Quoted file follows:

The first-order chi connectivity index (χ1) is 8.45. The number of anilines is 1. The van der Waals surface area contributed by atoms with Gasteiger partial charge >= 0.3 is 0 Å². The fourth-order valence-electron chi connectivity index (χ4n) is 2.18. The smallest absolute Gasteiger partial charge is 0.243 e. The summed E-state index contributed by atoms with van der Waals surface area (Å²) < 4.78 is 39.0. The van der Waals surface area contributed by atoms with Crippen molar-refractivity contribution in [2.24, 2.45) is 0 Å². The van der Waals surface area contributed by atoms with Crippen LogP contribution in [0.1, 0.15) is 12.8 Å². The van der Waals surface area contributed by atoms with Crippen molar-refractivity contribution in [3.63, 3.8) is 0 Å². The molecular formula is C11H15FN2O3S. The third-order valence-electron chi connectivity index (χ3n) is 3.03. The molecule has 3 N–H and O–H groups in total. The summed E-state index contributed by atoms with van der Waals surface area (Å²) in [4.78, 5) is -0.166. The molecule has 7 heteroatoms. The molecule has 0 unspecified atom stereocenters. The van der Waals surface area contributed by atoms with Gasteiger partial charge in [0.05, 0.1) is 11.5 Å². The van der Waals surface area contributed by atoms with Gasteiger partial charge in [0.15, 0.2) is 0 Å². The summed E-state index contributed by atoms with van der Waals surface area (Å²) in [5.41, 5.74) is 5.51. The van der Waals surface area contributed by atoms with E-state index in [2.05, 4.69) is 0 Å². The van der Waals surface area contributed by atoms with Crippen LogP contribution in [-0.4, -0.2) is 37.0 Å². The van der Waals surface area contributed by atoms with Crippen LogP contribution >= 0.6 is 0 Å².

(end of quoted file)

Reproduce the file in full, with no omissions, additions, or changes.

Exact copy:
The first-order chi connectivity index (χ1) is 8.45. The number of anilines is 1. The van der Waals surface area contributed by atoms with Gasteiger partial charge >= 0.3 is 0 Å². The fourth-order valence-electron chi connectivity index (χ4n) is 2.18. The smallest absolute Gasteiger partial charge is 0.243 e. The summed E-state index contributed by atoms with van der Waals surface area (Å²) < 4.78 is 39.0. The van der Waals surface area contributed by atoms with Crippen molar-refractivity contribution in [2.24, 2.45) is 0 Å². The van der Waals surface area contributed by atoms with Crippen LogP contribution in [0.1, 0.15) is 12.8 Å². The van der Waals surface area contributed by atoms with Crippen molar-refractivity contribution in [3.63, 3.8) is 0 Å². The molecular formula is C11H15FN2O3S. The third-order valence-electron chi connectivity index (χ3n) is 3.03. The molecule has 3 N–H and O–H groups in total. The summed E-state index contributed by atoms with van der Waals surface area (Å²) in [4.78, 5) is -0.166. The molecule has 7 heteroatoms. The molecule has 0 unspecified atom stereocenters. The van der Waals surface area contributed by atoms with Gasteiger partial charge in [0.05, 0.1) is 11.5 Å². The van der Waals surface area contributed by atoms with Gasteiger partial charge in [0.15, 0.2) is 0 Å². The summed E-state index contributed by atoms with van der Waals surface area (Å²) in [5.41, 5.74) is 5.51. The van der Waals surface area contributed by atoms with E-state index in [2.05, 4.69) is 0 Å². The van der Waals surface area contributed by atoms with Crippen LogP contribution in [-0.4, -0.2) is 37.0 Å². The van der Waals surface area contributed by atoms with Crippen LogP contribution >= 0.6 is 0 Å².